47 Works

Walruses produce intense impulse sounds by clap-induced cavitation during breeding displays

Colleen Reichmuth & Ole Næsbye Larsen
Male walruses produce the longest continuous reproductive displays known in the animal kingdom to convey their individual fitness to potential rivals, and possibly to potential mates. Here we document the ability of a captive walrus to produce intense, rhythmic sounds through a non-vocal pathway involving deliberate, regular collision of the fore flippers. High-speed videography linked to an acoustic onset marker revealed sound production through cavitation, with the acoustic impulse generated by each forceful clap exceeding...

Winter-run Chinook salmon resource selection function 2020

Peter Dudley
We use historic aerial redd surveys of Sacramento River winter-run Chinook salmon, coupled with 2D hydraulic modeling, and apply multivariable polynomial, logistic regression to calculate spawning resource selection functions (RSFs) based on water velocity and depth, and examine their interactions with water temperature. Our methods resulted in univariate and multivariate resource selection functions with interactions between both velocity and depth preference with changing temperature. Preferred depth increased and preferred velocity decreased with increasing temperature.

Supporting data for Loik et al. 2017 Wavelength-Selective Solar Photovoltaic Systems: Powering greenhouses for plant growth at the food-energy-water nexus. Earth's Future

Michael Loik
Global renewable electricity generation capacity has rapidly increased in the past decade. Increasing the sustainability of electricity generation and the market share of solar photovoltaics (PV) will require continued cost reductions or higher efficiencies. Wavelength-Selective Photovoltaics (WSPVs) combine luminescent solar cell technology with conventional Silicon-based PV, thereby increasing efficiency and lowering the cost of electricity generation. WSPVs absorb some of the blue and green wavelengths of the solar spectrum but transmit the remaining wavelengths that...

Hydrology, geochemistry, and microbiology data from meter-scale infiltration experiments exploring the impact of a woodchip soil amendment on nitrate removal during infiltration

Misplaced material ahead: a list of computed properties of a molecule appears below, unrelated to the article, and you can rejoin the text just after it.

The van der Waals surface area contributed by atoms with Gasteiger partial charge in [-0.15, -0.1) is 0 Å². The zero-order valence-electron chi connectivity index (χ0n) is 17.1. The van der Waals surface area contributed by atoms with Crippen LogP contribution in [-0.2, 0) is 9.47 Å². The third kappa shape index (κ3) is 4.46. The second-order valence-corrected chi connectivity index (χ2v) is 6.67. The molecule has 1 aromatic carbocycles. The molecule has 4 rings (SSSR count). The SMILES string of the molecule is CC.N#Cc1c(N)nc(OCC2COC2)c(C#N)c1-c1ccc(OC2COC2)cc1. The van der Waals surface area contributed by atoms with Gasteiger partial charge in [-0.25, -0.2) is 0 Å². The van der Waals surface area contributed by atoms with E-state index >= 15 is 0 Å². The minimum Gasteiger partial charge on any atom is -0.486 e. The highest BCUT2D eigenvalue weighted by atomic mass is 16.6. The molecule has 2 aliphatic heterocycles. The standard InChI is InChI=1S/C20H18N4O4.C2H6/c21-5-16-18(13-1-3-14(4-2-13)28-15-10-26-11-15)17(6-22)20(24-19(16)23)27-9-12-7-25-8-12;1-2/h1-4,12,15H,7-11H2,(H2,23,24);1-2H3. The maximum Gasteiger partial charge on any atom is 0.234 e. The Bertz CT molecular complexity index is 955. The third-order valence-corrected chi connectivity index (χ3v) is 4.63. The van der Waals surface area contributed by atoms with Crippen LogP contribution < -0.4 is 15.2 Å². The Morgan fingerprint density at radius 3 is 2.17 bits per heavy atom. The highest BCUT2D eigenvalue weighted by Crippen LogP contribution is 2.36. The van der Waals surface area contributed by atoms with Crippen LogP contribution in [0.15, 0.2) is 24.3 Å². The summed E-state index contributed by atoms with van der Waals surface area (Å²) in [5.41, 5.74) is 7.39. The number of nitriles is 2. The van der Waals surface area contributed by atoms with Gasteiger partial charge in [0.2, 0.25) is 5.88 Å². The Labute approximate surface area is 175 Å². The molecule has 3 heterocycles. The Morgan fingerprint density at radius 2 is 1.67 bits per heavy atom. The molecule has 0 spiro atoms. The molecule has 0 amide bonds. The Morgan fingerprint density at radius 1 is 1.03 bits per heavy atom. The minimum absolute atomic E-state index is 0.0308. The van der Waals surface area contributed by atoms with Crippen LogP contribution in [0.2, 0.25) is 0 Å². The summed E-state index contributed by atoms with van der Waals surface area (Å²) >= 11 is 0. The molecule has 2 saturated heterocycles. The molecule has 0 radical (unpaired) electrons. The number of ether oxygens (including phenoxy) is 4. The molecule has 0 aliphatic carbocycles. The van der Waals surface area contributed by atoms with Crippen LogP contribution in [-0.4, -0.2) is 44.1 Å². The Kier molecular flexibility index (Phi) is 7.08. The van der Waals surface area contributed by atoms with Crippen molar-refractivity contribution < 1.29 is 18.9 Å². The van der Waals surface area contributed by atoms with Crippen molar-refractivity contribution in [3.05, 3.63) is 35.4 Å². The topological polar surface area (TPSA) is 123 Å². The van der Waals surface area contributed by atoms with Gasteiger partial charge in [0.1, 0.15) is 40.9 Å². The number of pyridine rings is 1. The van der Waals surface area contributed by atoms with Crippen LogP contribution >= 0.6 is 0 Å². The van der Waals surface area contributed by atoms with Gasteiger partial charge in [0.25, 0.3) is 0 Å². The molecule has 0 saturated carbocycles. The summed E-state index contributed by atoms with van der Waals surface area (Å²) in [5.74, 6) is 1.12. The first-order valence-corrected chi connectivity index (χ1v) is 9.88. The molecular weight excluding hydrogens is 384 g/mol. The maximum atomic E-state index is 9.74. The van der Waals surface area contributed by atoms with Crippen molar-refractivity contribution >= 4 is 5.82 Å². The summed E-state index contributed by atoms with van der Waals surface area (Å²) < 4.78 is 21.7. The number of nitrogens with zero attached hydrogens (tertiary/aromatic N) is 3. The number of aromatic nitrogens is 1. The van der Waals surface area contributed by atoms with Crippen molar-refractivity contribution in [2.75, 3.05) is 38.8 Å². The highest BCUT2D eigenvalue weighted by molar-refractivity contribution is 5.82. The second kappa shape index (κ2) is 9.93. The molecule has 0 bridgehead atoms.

Sarah Beganskas, Galen Gorski, Tess Weathers, Andrew Fisher, Calla Schmidt, Chad Saltikov, Kaitlyn Redford, Brendon Stoneburner, Ryan Harmon & Walker Weir
We present results from field experiments linking hydrology, geochemistry, and microbiology during infiltration at a field site that is used for managed aquifer recharge (MAR). These experiments measured how a horizontal permeable reactive barrier (PRB) made of woodchips impacted subsurface nitrate removal and microbial ecology. Concentrations of dissolved organic carbon consistently increased in infiltrating water below the PRB, but not in un-amended native soil. The average nitrate removal rate in soils below the PRB was...

The case of an arctic wild ass highlights the utility of ancient DNA for validating problematic identifications in museum collections

Alisa Vershinina, Joshua D. Kapp, Gennady Baryshnikov & Beth Shapiro
Museum collections are essential for reconstructing and understanding past biodiversity. Many museum specimens are, however, challenging to identify. Museum samples may be incomplete, have an unusual morphology, or represent juvenile individuals, all of which complicate accurate identification. In some cases, inaccurate identification can lead to false biogeographic reconstructions with cascading impacts on paleontological and paleoecological research. Here we analyze an unusual Equid mandible found in the Far North of the Taymyr peninsula that was identified...

The role of bioturbation-driven substrate disturbance in the Mesozoic brachiopod decline

Matthew Clapham & Marko Manojlovic
Brachiopods dominated the seafloor as a primary member of the Paleozoic fauna. Despite the devastating effects of the end-Permian extinction, the group recovered during the early Mesozoic only to gradually decline from the Jurassic to today. This decline likely had multiple causes, including increased predation and bioturbation-driven substrate disruption, but the role of changing substrate is not well understood. Given the importance of substrate for extant brachiopod habitat, we documented Mesozoic-Cenozoic lithological preferences and morphological...

Data From: Ecosystem size shapes antipredator trait evolution in estuarine threespine stickleback

Ben A. Wasserman, Antoine Paccard, Travis M. Apgar, Simone Des Roches, Rowan D.H. Barrett, Andrew P. Hendry & Eric P. Palkovacs